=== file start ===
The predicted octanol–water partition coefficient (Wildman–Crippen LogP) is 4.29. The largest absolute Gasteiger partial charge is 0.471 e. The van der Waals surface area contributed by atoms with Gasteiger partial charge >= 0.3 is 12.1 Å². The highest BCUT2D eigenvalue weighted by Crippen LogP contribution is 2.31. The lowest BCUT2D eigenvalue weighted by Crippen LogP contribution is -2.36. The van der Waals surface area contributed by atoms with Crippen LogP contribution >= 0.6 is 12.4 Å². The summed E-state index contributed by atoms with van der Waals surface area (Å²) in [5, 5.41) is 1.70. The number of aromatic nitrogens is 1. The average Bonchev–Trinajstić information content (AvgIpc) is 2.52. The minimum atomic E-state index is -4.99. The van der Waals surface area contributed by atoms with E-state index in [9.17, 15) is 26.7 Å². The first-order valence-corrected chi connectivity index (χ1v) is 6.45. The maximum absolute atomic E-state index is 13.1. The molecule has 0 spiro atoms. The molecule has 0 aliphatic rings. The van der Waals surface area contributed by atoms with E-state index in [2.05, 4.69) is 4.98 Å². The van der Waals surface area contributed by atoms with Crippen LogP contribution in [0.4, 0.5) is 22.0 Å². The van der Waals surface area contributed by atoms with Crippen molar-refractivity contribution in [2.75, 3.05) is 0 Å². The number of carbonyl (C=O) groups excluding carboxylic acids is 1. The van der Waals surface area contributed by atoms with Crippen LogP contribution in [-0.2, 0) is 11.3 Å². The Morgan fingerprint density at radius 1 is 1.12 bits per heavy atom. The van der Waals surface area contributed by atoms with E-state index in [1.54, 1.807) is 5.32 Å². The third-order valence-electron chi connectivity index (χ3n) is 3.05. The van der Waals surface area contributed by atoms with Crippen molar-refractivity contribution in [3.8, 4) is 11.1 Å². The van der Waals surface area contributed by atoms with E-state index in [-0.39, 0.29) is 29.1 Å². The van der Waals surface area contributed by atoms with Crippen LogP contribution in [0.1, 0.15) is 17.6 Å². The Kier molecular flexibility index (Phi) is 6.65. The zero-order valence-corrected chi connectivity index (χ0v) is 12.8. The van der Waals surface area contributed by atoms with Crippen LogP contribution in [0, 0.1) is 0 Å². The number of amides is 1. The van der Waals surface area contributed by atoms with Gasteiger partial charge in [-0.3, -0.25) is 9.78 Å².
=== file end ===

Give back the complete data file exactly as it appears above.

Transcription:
The predicted octanol–water partition coefficient (Wildman–Crippen LogP) is 4.29. The largest absolute Gasteiger partial charge is 0.471 e. The van der Waals surface area contributed by atoms with Gasteiger partial charge >= 0.3 is 12.1 Å². The highest BCUT2D eigenvalue weighted by Crippen LogP contribution is 2.31. The lowest BCUT2D eigenvalue weighted by Crippen LogP contribution is -2.36. The van der Waals surface area contributed by atoms with Crippen LogP contribution >= 0.6 is 12.4 Å². The summed E-state index contributed by atoms with van der Waals surface area (Å²) in [5, 5.41) is 1.70. The number of aromatic nitrogens is 1. The average Bonchev–Trinajstić information content (AvgIpc) is 2.52. The minimum atomic E-state index is -4.99. The van der Waals surface area contributed by atoms with E-state index in [9.17, 15) is 26.7 Å². The first-order valence-corrected chi connectivity index (χ1v) is 6.45. The maximum absolute atomic E-state index is 13.1. The molecule has 0 spiro atoms. The molecule has 0 aliphatic rings. The van der Waals surface area contributed by atoms with E-state index in [2.05, 4.69) is 4.98 Å². The van der Waals surface area contributed by atoms with Crippen LogP contribution in [0.4, 0.5) is 22.0 Å². The van der Waals surface area contributed by atoms with Crippen molar-refractivity contribution in [2.75, 3.05) is 0 Å². The number of carbonyl (C=O) groups excluding carboxylic acids is 1. The van der Waals surface area contributed by atoms with Crippen LogP contribution in [-0.2, 0) is 11.3 Å². The Morgan fingerprint density at radius 1 is 1.12 bits per heavy atom. The van der Waals surface area contributed by atoms with E-state index in [1.54, 1.807) is 5.32 Å². The third-order valence-electron chi connectivity index (χ3n) is 3.05. The van der Waals surface area contributed by atoms with Crippen molar-refractivity contribution in [3.8, 4) is 11.1 Å². The van der Waals surface area contributed by atoms with E-state index in [-0.39, 0.29) is 29.1 Å². The van der Waals surface area contributed by atoms with Crippen LogP contribution in [0.1, 0.15) is 17.6 Å². The Kier molecular flexibility index (Phi) is 6.65. The zero-order valence-corrected chi connectivity index (χ0v) is 12.8. The van der Waals surface area contributed by atoms with Crippen LogP contribution in [0, 0.1) is 0 Å². The number of amides is 1. The van der Waals surface area contributed by atoms with Gasteiger partial charge in [-0.3, -0.25) is 9.78 Å².